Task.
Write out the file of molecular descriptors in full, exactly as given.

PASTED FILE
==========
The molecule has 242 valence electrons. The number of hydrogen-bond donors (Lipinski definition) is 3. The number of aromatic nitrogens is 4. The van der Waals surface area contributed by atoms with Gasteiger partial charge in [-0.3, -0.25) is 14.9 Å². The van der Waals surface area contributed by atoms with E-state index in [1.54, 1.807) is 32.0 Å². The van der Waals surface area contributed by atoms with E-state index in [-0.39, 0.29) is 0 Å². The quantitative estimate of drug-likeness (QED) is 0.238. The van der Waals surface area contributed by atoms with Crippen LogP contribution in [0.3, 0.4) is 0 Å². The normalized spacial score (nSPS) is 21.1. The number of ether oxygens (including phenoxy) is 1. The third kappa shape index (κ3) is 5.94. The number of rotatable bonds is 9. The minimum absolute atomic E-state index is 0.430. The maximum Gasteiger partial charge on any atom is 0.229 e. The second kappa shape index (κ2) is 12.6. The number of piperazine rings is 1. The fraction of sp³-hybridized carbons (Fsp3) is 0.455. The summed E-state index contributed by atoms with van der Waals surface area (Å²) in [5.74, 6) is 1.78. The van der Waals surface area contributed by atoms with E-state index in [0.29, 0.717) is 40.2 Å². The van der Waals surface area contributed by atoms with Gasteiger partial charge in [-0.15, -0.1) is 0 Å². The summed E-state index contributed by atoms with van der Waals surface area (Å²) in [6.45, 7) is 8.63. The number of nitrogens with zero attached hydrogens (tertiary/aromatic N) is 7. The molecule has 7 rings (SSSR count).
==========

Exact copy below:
The molecule has 242 valence electrons. The number of hydrogen-bond donors (Lipinski definition) is 3. The number of aromatic nitrogens is 4. The van der Waals surface area contributed by atoms with Gasteiger partial charge in [-0.3, -0.25) is 14.9 Å². The van der Waals surface area contributed by atoms with E-state index in [1.54, 1.807) is 32.0 Å². The van der Waals surface area contributed by atoms with E-state index in [-0.39, 0.29) is 0 Å². The quantitative estimate of drug-likeness (QED) is 0.238. The van der Waals surface area contributed by atoms with Crippen LogP contribution in [0.3, 0.4) is 0 Å². The normalized spacial score (nSPS) is 21.1. The number of ether oxygens (including phenoxy) is 1. The third kappa shape index (κ3) is 5.94. The number of rotatable bonds is 9. The minimum absolute atomic E-state index is 0.430. The maximum Gasteiger partial charge on any atom is 0.229 e. The second kappa shape index (κ2) is 12.6. The number of piperazine rings is 1. The fraction of sp³-hybridized carbons (Fsp3) is 0.455. The summed E-state index contributed by atoms with van der Waals surface area (Å²) in [5.74, 6) is 1.78. The van der Waals surface area contributed by atoms with E-state index in [0.29, 0.717) is 40.2 Å². The van der Waals surface area contributed by atoms with Gasteiger partial charge in [-0.15, -0.1) is 0 Å². The summed E-state index contributed by atoms with van der Waals surface area (Å²) in [6.45, 7) is 8.63. The number of nitrogens with zero attached hydrogens (tertiary/aromatic N) is 7. The molecule has 7 rings (SSSR count).